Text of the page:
With the government deciding to issue unified access licences last year, most thought the messy legal battle between the GSM-cellular players and WiLL-mobile players was finally over, and the result would finally be decided in the market place.
The market’s verdict, however, is not clear as yet. While the WiLL-mobile players have got more than a fifth of the country’s total mobile market, GSM-cellular players have grown faster in the year’s first quarter and have higher earnings per customer as well.
Which perhaps is why, as the lead story in ICE World reports, the battle has moved to the second and more decisive phase, of offering third generation or 3G services to customers.
In a nutshell, 3G allows customers to get very high upload/download speeds on their mobile phones, so if you’re looking at watching movies or surfing the net on your mobile in a meaningful manner, 3G is the service you need.
While the global GSM-cellular industry has already launched 3G services, the WiLL-mobile industry is still some time away from being able to do the same.
At the heart of the battle is “spectrum”, or the airwaves on which telecom signals move to and from your phone, at frequencies that are allocated by the government.
Traditionally, the International Telecom Union (ITU) specifies various frequencies for different types of telephony, and most countries tend to follow this as it allows harmonised telephone services, global roaming, and so on.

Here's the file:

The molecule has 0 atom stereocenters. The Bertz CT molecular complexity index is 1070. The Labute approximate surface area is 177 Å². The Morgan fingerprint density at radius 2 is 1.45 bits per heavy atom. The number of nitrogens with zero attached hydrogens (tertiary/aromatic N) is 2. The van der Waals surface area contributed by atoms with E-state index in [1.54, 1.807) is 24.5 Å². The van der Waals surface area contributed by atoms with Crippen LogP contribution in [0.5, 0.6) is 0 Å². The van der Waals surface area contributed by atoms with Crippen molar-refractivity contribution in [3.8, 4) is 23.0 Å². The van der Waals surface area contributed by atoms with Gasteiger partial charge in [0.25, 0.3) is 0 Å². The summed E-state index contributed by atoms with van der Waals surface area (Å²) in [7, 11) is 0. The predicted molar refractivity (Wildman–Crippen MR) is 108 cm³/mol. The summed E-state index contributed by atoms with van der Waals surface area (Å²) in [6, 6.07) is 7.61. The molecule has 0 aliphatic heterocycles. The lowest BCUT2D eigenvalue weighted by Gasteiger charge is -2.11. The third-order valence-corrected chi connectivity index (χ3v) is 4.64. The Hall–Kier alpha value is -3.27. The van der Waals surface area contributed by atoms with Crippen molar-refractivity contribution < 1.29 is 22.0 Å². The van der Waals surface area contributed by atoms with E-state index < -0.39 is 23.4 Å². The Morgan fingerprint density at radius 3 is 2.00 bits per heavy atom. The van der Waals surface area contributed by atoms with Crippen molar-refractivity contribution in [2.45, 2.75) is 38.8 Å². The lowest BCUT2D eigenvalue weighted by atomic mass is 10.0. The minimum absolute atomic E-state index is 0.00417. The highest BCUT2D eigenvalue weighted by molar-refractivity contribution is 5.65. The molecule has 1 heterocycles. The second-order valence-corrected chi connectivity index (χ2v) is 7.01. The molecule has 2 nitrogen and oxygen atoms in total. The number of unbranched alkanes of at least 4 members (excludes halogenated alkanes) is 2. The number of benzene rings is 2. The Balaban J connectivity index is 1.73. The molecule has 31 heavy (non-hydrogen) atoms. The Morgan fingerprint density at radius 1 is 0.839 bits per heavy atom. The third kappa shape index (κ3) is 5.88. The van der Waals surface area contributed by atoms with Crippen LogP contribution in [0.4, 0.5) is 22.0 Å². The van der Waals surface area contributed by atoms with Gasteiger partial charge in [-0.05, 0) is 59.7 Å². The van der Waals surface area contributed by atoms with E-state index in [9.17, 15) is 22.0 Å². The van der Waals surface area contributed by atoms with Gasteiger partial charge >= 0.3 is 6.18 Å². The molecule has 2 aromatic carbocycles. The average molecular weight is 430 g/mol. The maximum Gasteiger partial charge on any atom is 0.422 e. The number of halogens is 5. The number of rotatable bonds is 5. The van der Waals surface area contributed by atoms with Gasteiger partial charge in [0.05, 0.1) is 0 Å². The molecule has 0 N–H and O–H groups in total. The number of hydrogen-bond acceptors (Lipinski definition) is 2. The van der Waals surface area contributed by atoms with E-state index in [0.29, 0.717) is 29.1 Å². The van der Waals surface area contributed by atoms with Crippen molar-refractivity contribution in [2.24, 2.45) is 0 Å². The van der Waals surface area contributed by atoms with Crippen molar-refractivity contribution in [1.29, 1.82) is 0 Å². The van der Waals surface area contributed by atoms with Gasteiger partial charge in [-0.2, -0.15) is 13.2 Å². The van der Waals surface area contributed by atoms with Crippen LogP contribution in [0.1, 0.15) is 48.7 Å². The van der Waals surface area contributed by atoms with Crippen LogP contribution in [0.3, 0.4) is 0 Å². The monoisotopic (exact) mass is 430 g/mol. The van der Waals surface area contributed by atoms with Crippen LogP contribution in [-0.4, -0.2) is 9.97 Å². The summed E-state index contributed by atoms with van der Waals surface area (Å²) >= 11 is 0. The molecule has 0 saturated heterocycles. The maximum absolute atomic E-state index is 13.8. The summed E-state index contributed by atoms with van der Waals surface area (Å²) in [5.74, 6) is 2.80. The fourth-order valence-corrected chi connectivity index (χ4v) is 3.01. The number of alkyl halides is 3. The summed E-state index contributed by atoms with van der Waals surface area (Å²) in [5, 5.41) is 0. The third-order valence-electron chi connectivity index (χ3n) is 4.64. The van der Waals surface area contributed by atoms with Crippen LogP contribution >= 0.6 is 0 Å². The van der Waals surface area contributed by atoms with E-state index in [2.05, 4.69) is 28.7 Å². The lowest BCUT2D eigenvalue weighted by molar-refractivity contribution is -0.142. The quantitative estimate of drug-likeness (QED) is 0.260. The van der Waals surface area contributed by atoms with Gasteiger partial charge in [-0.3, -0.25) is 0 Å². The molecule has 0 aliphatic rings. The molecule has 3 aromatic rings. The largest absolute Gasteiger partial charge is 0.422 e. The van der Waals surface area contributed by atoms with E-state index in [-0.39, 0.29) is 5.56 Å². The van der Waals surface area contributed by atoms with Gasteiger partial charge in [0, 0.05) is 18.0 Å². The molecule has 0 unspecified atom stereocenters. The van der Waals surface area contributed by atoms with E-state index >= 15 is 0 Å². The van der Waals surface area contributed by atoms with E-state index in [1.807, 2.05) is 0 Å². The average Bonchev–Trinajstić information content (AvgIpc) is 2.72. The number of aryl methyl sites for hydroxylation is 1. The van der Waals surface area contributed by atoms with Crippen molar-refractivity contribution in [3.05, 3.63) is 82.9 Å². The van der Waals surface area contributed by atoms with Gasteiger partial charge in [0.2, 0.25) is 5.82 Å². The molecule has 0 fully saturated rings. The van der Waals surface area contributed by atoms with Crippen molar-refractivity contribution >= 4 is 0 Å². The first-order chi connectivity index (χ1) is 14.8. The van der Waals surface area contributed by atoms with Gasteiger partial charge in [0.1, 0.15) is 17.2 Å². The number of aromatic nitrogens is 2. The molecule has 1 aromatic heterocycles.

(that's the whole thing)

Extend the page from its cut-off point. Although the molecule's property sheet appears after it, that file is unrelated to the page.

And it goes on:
In India, the National Frequency Allocation Plan is a virtual copy of the ITU standards. So, in 1992 itself the ITU specified that the 1920–1980 MHz and the 2110–2170 MHz band would be reserved for 3G applications, whether those provided by GSM-cellular players or by WiLL-mobile ones didn’t matter.
The problem, however, is that the existing WiLL-mobile players now want part of this 3G spectrum since, they argue, their existing allocation of spectrum in the 800 MHz band is getting exhausted.
Naturally enough, the GSM-cellular industry is protesting and arguing that the 3G band should be given only for 3G services—that is, the WiLL-mobile players can be given this when they launch 3G services, but not for their existing services which are not 3G in nature.
Besides, the GSM-cellular players argue, if the WiLL-players need more spectrum, this should be given in the 1700–1800 MHz band since the licence issued to them clearly states this is the band in which they will get additional spectrum.
If the existing WiLL-mobile services are allowed to use the 3G band, even the telecom regulator acknowledges, this could affect the cellular industry’s abilities to offer 3G services on this frequency band. In other words, the future of the cellular industry could depend upon this.
Normally, a fight as technical as this wouldn’t really hit the headlines, except it now looks as if the telecom regulator, the TRAI, may just agree to open up the 3G spectrum for the existing WiLL-mobile services as well.
Indeed, TRAI officials have said to ICE World that there is no reason why the spectrum policy cannot be changed if it is in the interests of consumers.
Since consumer interest was used as the reason for issuing unified licences to allow WiLL-mobile companies to enter the mobile market—remember how WiLL phones were called the common man’s mobile?—it could be used this time around as well.
In which case, messy court cases and allegations of favouritism could once again become the flavour of the day.